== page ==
Oncologist. 2020 Oct 12. doi: 10.1002/onco.13561. Online ahead of print.
BACKGROUND: As indications for immune checkpoint inhibitor (ICI) therapy have increased in recent years, so has the proportion of patients eligible for this type of therapy. However, a lack of data exists about the risks and benefits of ICI therapy in hospitalized patients, who tend to be frailer and sicker than patients enrolled in clinical trials.
MATERIAL AND METHODS: We conducted a retrospective cohort study among hospitalized patients with metastatic solid tumors who received ICI therapy at a large academic cancer center over the course of 4 years. We analyzed the characteristics and outcomes of these patients and identified demographic and clinical factors that could be used to predict mortality.
RESULTS: During the 4-year study period, 106 patients were treated with ICI therapy while admitted to the hospital; seventy (66%) had Eastern Cooperative Oncology Group (ECOG) Performance Status ≥2, which would have prevented them from enrolling in most clinical trials of ICIs. Fifty-two patients (49%) died either during admission or within 30 days of discharge; median overall survival was 1.0 month from discharge, and 16 patients (15%) were alive 6 months after discharge. Independent predictors of death following receipt of inpatient ICI included a diagnosis of non-small cell lung cancer relative to melanoma and prior treatment with two or more lines of therapy.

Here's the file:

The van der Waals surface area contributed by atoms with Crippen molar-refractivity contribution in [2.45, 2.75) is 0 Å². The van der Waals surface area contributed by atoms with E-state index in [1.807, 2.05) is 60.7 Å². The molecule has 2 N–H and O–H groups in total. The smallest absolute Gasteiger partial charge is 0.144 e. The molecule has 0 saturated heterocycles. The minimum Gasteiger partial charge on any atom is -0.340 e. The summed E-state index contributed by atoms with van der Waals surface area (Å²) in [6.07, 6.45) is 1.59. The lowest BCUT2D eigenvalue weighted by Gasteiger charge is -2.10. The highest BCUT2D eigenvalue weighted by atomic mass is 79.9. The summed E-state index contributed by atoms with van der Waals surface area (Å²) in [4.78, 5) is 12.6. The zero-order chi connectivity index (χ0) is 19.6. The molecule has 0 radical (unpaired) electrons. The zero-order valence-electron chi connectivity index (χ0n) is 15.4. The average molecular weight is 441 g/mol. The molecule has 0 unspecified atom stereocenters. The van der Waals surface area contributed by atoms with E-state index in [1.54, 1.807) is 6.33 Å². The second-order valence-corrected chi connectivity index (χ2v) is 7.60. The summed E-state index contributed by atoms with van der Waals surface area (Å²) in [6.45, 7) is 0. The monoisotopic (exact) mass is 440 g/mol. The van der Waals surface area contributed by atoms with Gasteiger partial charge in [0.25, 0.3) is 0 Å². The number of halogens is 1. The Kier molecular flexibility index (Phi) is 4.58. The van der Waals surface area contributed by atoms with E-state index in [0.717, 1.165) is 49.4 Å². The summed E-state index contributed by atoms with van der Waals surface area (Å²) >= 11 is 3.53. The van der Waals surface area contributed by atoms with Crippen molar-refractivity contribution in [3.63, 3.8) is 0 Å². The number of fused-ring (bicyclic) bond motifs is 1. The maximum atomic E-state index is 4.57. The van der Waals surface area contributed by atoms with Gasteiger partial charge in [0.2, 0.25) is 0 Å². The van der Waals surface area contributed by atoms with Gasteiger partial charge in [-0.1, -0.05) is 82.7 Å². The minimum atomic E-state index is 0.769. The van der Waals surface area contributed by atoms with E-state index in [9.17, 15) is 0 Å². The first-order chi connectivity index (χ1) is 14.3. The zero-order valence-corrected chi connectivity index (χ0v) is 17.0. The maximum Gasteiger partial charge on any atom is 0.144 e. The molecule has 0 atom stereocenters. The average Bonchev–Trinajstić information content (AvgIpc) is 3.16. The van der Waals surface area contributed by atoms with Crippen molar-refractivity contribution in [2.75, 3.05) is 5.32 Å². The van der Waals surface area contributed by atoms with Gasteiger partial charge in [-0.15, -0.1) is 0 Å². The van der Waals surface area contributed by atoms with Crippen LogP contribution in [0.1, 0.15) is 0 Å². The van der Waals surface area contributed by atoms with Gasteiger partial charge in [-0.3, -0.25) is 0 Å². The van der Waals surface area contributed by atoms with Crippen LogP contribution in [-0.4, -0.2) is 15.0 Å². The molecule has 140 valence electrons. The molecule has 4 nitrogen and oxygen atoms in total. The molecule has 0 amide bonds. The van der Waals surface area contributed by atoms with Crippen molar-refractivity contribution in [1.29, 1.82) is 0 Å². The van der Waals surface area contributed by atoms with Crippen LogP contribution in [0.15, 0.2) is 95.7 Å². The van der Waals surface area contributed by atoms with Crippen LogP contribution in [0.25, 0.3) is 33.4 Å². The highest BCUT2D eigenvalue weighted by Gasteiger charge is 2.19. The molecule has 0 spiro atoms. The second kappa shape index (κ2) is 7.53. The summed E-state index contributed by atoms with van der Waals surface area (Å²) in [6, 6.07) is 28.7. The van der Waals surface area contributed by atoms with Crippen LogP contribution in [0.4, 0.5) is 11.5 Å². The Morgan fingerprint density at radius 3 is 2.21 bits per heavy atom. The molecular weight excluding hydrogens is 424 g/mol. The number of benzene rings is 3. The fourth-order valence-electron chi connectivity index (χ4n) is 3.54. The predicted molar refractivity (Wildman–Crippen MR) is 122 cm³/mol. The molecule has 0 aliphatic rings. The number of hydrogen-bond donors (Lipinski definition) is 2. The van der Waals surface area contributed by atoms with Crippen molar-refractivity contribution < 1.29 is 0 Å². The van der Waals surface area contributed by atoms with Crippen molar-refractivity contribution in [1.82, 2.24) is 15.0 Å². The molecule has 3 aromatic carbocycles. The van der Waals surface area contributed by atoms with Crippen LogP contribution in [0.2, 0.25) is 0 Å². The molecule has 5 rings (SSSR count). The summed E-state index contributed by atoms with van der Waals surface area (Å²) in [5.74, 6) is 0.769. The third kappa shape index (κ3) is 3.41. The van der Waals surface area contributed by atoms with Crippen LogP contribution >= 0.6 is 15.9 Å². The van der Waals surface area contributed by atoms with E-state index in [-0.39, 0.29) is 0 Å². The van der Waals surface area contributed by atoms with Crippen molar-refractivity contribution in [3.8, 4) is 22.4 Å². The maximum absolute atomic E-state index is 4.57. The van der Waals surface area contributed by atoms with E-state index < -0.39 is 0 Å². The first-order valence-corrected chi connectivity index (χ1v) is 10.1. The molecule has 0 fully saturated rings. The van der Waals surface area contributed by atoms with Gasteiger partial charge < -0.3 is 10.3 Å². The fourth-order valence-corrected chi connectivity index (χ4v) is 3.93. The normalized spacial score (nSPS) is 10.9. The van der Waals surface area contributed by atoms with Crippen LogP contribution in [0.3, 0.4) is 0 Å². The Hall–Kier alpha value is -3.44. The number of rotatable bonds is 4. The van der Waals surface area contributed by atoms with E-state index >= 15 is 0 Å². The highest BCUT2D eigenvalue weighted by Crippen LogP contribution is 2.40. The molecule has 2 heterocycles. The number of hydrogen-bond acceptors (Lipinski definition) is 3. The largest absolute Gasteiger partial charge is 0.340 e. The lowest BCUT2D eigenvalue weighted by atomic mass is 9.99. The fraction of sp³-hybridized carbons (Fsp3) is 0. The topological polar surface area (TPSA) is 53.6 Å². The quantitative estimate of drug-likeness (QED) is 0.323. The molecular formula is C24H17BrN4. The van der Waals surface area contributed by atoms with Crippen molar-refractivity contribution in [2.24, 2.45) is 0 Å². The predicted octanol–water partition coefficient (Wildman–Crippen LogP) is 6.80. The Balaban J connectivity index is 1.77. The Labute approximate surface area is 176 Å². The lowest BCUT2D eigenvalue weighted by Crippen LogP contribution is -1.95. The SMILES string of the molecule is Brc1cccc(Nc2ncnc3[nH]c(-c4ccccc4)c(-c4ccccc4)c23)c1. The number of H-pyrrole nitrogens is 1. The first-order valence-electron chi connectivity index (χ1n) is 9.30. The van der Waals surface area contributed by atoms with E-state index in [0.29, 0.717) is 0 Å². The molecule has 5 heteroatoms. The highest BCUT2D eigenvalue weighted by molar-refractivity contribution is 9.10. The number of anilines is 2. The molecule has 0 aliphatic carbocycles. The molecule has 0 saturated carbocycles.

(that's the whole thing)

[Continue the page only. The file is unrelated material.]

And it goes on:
CONCLUSION: The poor overall outcomes observed in this study may give clinicians pause when considering ICI therapy for hospitalized patients, particularly those with characteristics that are associated with a greater risk of mortality.
IMPLICATIONS FOR PRACTICE: Immunotherapy strategies for cancer patients are rapidly evolving and their use is expanding, but not all patients will develop a response, and secondary toxicity can be significant and challenging. This is especially evident on hospitalized patients, where the economic cost derived from inpatient ICI administration is important and the clinical benefit is sometimes unclear. The poor overall outcomes evidenced in the ICI inpatient population in our study show the need to better identify the patients that will respond to these therapies, which will also help to decrease the financial burden imposed by these highly priced therapies.